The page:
This open letter is reprinted without permission from the Times website. I feel very strong about education, and Prof Jansen is one of the few voices that speak with authority about education in South Africa. For real practical solutions I highly recommend the work of John Taylor Gatto.
Desperation is an emotion I seldom feel, except in relation to education, for I believe very deeply that for most of our children, a solid school education represents the only means available for ending the cycle of family poverty. Skills come later. Economic growth even later. Social cohesion lies far in the distance. What matters is that children complete 12 years of schooling with the ability to read, write, reason, calculate and express confidence for purposes of further studies, skills training and higher education.
At various moments during your leadership, I have been encouraged, sir, by your standpoint on education. You are absolutely correct to insist on teachers being in school, teaching, every day. You are right, of course, to insist on materials being available for learning. You cannot be faulted for requiring performance contracts from the ministers who report to you on progress in education. Your own biography as a man who has sacrificed his own schooling in that broader quest for liberation, is something I admire.
The problem, Mr President, is the distance between what you stand for and the day-to-day operations of schools in our country.
Unlike most of your MECs for education, I do not for one moment believe the crisis in schooling lies inside the schools themselves. Having visited thousands of schools over the past decades, and having spoken to (and taught) thousands of pupils across the nine provinces, I can assure you that the children are the least of your problems.
With the right leadership and authority in place, with enthusiastic teachers ready to teach, and with organisational routines (starting on time, homework every day, solid teaching, and so on) running like clockwork, children anywhere in the world respond positively to the efforts of adults to educate them. So, I am not speaking about the children.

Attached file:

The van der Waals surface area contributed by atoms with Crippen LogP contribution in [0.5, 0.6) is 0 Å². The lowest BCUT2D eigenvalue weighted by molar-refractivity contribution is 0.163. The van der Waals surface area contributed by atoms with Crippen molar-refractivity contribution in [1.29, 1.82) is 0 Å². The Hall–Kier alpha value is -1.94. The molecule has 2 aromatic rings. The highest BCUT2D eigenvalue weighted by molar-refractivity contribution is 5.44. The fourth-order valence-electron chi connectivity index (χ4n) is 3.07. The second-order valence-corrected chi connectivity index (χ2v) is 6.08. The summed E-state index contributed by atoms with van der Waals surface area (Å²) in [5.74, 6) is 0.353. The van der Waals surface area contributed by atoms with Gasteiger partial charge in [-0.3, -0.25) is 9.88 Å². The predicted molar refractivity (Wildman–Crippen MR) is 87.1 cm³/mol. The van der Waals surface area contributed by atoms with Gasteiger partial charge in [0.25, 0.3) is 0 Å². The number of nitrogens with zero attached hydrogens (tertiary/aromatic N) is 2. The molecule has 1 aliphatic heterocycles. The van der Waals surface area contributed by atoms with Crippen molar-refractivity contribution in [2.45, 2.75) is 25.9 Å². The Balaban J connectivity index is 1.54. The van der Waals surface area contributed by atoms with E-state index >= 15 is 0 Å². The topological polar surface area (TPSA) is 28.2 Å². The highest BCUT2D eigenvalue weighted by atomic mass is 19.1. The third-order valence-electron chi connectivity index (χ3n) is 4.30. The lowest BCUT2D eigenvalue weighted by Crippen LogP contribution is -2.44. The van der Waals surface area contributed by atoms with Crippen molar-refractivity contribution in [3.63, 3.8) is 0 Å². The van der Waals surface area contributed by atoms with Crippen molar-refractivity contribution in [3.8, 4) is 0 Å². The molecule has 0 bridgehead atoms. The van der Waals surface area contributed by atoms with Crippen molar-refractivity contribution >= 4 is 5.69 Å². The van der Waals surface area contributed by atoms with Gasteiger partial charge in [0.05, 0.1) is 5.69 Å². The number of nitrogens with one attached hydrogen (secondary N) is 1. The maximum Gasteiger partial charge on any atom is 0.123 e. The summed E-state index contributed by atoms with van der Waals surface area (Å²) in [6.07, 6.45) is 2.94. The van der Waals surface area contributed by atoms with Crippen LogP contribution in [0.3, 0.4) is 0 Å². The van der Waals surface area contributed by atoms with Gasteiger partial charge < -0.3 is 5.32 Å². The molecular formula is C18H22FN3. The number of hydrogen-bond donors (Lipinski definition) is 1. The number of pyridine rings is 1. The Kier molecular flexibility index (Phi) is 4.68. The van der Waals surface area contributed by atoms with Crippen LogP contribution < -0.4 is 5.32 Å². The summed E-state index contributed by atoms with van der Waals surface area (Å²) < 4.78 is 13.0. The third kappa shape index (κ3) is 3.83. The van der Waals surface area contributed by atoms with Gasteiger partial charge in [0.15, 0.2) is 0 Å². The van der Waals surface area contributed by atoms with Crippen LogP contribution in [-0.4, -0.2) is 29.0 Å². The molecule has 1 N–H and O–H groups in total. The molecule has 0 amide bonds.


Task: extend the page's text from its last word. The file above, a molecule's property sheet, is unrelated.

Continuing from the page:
It is clear to me that at the moment the control of schools does not rest with government. It rests with the teacher unions. Until this simple fact is acknowledged, it is impossible to create the kinds of conditions in and around schooling that provide for predictable teaching timetables and powerful learning environments.
This is, I know, difficult terrain for public discussion. After all, the largest teachers’ union is part of the massive labour federation, which has a critical role in who stays in or comes to power in the next rounds of election.
But, Mr President, I believe you can and should look beyond the politics of succession that comes in five-year cycles, and look to the long-term development of the country and the prospects of tens of thousands of youth who routinely fail examinations every year and who fuel the numbers of frustrated youth who turn on society and themselves. This is the single most important challenge you face, and it cannot be resolved by pedagogical means, only through political intervention.
To signal your seriousness about this crisis, Sir, I propose you appoint an “Education Crisis Panel of Experts” to guide you and our government on how to resolve the education standoff as a matter of urgency. Please do not appoint activists to this panel, unless they are also experts; and do not see these appointments as ways of rewarding loyalty in the past or present; there are other commissions that can and have achieved such objectives.
Ensure, Mr President, that these are people who actually know how to turn around schools, and who are unlikely to tell you what you want to hear. You made an excellent start by hiring Dr Cassius Lubisi as your director general; I have worked with him for many years. You will not find a person of greater integrity, passion and insight. Perhaps he could chair the panel.
I propose, if I may, the following names: Linda Vilikazi-Tselane, Muavia Gallie, Anita Maritz, James Letuka, Brian Isaacs, Sibusiso Maseko, Nontsha Liwane-Mazengwe, Stephen Lowry, Sharon Lewin, Itumeleng Molale and Margerida Lopez. These are some of the most hardworking principals and education thinkers I have ever known.
They boast track records of success in changing schools. These are among finest South African educators when it comes to love of school and country.
They are fiercely independent in thinking, and unsentimental in their ideas about the bottom line: the learning achievements of our children.
Mr President, I wait to hear from you.
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